Lenoir Chambers

Chambers was one of the first three Carolina alumni, along with Horace Cater and Vermont Royster, to receive the Pulitzer Prize for journalism. The late Chambers was honored for his editorials, which opposed massive resistance to school desegregation.


Vermont C. Royster

A former editor of The Daily Tar Heel, the late Royster is a two-time Pulitzer Prize winner in journalism for his work at the Wall Street Journal, where he held many positions including editor of the editorial page and editor. His work also earned him the Presidential Medal of Honor in 1986. After retiring, Royster returned to Carolina as the Kenan Professor of Journalism and Public Affairs.


William Alexander Darity, Sr.

In 1964, the late Darity became the first black student to earn a doctorate from Carolina. He was founding dean of the School of Health Sciences at the University of Massachusetts Amherst and an emeritus professor. Darity served Carolina as a member of the Board of Trustees from 1985 to 1991 during a period that included board debate about race and inclusion issues.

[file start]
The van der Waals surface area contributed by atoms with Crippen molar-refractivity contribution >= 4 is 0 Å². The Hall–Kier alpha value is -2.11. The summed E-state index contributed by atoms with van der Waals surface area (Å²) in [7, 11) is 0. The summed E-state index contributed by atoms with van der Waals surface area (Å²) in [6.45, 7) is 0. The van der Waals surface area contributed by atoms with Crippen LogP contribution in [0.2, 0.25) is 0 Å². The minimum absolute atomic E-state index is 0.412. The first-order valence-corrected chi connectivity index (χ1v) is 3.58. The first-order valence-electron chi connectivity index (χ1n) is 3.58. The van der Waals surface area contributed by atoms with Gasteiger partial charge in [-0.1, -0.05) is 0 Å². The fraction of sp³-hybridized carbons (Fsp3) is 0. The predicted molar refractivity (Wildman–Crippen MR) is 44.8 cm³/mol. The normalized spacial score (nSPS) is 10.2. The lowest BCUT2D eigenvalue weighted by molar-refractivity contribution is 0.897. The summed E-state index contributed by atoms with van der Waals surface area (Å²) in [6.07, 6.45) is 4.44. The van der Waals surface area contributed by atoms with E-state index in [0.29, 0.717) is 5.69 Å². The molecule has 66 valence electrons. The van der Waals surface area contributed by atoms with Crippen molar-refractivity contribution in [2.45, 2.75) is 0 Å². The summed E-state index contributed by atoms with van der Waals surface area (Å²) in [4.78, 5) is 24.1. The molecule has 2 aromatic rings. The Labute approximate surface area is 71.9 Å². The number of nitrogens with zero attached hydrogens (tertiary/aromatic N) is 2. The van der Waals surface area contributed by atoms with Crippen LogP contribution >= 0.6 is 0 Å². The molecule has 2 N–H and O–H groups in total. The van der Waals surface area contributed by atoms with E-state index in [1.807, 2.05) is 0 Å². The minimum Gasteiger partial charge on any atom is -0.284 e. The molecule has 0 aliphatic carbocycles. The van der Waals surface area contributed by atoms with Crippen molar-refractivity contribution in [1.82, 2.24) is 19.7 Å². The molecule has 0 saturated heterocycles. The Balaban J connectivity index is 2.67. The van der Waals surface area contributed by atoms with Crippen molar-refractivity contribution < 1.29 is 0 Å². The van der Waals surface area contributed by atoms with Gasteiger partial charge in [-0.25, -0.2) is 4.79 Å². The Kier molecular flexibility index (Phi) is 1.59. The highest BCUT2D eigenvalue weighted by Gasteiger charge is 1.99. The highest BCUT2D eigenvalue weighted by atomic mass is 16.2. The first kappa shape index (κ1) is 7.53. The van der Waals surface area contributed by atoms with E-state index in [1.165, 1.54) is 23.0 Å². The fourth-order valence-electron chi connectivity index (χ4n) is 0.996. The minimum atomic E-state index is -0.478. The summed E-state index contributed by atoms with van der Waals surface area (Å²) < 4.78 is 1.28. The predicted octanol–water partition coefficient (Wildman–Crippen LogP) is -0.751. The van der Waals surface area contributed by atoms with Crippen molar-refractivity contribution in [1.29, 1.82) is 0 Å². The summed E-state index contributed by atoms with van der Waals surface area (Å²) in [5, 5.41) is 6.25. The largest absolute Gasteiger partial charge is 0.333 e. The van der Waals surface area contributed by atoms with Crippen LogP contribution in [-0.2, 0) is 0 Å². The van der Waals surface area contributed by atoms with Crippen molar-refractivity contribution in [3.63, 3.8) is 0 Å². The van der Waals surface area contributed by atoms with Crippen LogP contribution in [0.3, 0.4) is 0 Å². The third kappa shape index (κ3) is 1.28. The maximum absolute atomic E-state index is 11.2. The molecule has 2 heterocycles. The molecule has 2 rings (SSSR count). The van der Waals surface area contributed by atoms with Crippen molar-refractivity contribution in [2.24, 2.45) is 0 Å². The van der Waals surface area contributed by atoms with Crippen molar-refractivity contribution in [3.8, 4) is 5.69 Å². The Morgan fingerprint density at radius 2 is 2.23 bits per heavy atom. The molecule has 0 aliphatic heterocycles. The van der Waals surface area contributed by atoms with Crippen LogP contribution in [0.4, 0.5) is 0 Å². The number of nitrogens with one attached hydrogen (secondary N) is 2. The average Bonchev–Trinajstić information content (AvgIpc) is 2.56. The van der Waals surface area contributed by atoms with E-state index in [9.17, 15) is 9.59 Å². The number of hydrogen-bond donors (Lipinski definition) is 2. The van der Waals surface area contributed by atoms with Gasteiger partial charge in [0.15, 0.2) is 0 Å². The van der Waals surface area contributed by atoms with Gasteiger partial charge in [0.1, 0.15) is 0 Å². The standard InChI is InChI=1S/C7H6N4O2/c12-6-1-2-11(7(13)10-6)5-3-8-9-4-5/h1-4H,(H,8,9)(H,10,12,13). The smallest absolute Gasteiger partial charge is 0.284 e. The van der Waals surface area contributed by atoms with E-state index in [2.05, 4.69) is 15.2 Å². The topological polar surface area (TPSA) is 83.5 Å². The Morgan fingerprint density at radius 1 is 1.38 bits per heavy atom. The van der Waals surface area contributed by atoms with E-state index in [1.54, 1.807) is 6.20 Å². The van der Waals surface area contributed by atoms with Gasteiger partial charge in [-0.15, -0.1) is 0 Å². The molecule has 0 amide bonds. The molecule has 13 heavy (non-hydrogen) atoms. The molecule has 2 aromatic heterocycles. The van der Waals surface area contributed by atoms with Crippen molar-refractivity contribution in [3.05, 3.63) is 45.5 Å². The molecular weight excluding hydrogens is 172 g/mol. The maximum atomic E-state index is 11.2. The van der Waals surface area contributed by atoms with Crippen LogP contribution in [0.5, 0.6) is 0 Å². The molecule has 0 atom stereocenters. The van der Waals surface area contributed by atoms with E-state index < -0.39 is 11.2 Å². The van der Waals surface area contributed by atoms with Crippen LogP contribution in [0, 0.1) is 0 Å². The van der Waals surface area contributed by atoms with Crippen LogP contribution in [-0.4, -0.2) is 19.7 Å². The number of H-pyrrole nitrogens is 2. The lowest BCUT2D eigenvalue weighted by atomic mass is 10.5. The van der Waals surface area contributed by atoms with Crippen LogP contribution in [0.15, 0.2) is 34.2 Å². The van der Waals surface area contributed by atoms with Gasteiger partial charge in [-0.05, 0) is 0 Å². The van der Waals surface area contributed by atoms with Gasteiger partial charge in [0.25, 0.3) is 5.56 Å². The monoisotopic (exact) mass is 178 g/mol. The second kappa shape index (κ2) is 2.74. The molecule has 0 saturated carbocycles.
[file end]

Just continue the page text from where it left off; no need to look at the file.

John L. Brandon

Among the first undergraduate students to integrate UNC-Chapel Hill, Brandon served in the Navy and earned bachelor’s and master’s degrees in chemistry from the University of Houston. He later became a senior research chemist at Dow Chemical Co.


Genevieve Lowry Cole

A member of the Lumbee tribe, Cole was the first female American Indian student to graduate from Carolina. After earning a degree in medical technology, she worked in clinical labs at the University of California Medical Center and later returned to Carolina for her master’s degree in public health. She went on to a successful career as a microbiologist working at both Duke and N.C. State universities.